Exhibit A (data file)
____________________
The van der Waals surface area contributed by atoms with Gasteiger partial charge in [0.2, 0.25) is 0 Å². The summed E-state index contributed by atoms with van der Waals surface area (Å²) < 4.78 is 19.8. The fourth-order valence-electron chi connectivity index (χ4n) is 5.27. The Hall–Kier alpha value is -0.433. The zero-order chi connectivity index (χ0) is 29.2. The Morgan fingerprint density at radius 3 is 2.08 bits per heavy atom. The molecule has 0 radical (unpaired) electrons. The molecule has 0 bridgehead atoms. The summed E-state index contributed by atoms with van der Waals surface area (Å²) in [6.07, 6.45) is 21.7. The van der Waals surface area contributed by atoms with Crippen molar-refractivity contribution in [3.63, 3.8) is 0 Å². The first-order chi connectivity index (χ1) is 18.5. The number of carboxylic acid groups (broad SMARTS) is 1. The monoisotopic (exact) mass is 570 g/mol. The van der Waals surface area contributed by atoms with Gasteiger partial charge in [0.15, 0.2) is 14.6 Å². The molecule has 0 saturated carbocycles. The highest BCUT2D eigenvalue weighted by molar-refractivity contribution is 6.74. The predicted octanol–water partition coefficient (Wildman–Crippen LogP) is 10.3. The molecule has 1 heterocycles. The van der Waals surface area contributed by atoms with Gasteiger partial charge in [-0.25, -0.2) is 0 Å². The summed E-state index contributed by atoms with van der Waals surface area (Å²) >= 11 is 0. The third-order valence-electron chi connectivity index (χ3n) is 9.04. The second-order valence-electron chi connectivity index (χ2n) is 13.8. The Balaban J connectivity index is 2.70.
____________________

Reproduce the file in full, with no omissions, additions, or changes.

The van der Waals surface area contributed by atoms with Gasteiger partial charge in [0.2, 0.25) is 0 Å². The summed E-state index contributed by atoms with van der Waals surface area (Å²) < 4.78 is 19.8. The fourth-order valence-electron chi connectivity index (χ4n) is 5.27. The Hall–Kier alpha value is -0.433. The zero-order chi connectivity index (χ0) is 29.2. The Morgan fingerprint density at radius 3 is 2.08 bits per heavy atom. The molecule has 0 radical (unpaired) electrons. The molecule has 0 bridgehead atoms. The summed E-state index contributed by atoms with van der Waals surface area (Å²) in [6.07, 6.45) is 21.7. The van der Waals surface area contributed by atoms with Crippen molar-refractivity contribution in [3.63, 3.8) is 0 Å². The first-order chi connectivity index (χ1) is 18.5. The number of carboxylic acid groups (broad SMARTS) is 1. The monoisotopic (exact) mass is 570 g/mol. The van der Waals surface area contributed by atoms with Gasteiger partial charge in [0.15, 0.2) is 14.6 Å². The molecule has 0 saturated carbocycles. The highest BCUT2D eigenvalue weighted by molar-refractivity contribution is 6.74. The predicted octanol–water partition coefficient (Wildman–Crippen LogP) is 10.3. The molecule has 1 heterocycles. The van der Waals surface area contributed by atoms with Gasteiger partial charge in [-0.25, -0.2) is 0 Å². The summed E-state index contributed by atoms with van der Waals surface area (Å²) >= 11 is 0. The third-order valence-electron chi connectivity index (χ3n) is 9.04. The second-order valence-electron chi connectivity index (χ2n) is 13.8. The Balaban J connectivity index is 2.70.